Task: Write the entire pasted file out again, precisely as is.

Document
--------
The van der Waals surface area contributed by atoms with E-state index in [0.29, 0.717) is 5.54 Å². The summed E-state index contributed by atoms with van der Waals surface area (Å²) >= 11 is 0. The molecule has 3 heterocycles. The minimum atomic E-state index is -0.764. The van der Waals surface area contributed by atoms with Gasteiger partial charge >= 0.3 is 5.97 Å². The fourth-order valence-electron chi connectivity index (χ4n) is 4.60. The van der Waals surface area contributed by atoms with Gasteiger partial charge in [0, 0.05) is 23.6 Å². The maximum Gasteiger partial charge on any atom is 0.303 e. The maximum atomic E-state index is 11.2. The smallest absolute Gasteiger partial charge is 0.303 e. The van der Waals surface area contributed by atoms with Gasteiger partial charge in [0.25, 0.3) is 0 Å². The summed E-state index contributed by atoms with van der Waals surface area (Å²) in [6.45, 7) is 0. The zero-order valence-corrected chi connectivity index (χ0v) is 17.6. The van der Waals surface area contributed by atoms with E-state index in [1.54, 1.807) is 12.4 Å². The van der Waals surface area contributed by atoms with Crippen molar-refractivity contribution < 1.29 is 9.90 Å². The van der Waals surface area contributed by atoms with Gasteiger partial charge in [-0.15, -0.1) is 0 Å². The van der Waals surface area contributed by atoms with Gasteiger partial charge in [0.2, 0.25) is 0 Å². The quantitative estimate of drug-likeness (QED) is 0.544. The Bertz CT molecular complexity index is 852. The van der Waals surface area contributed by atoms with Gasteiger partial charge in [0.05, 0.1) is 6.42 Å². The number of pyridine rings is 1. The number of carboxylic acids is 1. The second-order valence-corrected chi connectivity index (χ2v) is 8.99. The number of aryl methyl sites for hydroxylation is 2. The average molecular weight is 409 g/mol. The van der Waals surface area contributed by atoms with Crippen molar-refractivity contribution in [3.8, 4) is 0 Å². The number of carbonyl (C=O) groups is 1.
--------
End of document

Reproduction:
The van der Waals surface area contributed by atoms with E-state index in [0.29, 0.717) is 5.54 Å². The summed E-state index contributed by atoms with van der Waals surface area (Å²) >= 11 is 0. The molecule has 3 heterocycles. The minimum atomic E-state index is -0.764. The van der Waals surface area contributed by atoms with Gasteiger partial charge >= 0.3 is 5.97 Å². The fourth-order valence-electron chi connectivity index (χ4n) is 4.60. The van der Waals surface area contributed by atoms with Gasteiger partial charge in [0, 0.05) is 23.6 Å². The maximum Gasteiger partial charge on any atom is 0.303 e. The maximum atomic E-state index is 11.2. The smallest absolute Gasteiger partial charge is 0.303 e. The van der Waals surface area contributed by atoms with Gasteiger partial charge in [0.25, 0.3) is 0 Å². The summed E-state index contributed by atoms with van der Waals surface area (Å²) in [6.45, 7) is 0. The zero-order valence-corrected chi connectivity index (χ0v) is 17.6. The van der Waals surface area contributed by atoms with E-state index in [1.54, 1.807) is 12.4 Å². The van der Waals surface area contributed by atoms with Crippen molar-refractivity contribution < 1.29 is 9.90 Å². The van der Waals surface area contributed by atoms with Gasteiger partial charge in [-0.15, -0.1) is 0 Å². The van der Waals surface area contributed by atoms with Gasteiger partial charge in [0.2, 0.25) is 0 Å². The quantitative estimate of drug-likeness (QED) is 0.544. The Bertz CT molecular complexity index is 852. The van der Waals surface area contributed by atoms with Gasteiger partial charge in [0.05, 0.1) is 6.42 Å². The number of pyridine rings is 1. The number of carboxylic acids is 1. The second-order valence-corrected chi connectivity index (χ2v) is 8.99. The number of aryl methyl sites for hydroxylation is 2. The average molecular weight is 409 g/mol. The van der Waals surface area contributed by atoms with Crippen molar-refractivity contribution in [3.8, 4) is 0 Å². The number of carbonyl (C=O) groups is 1.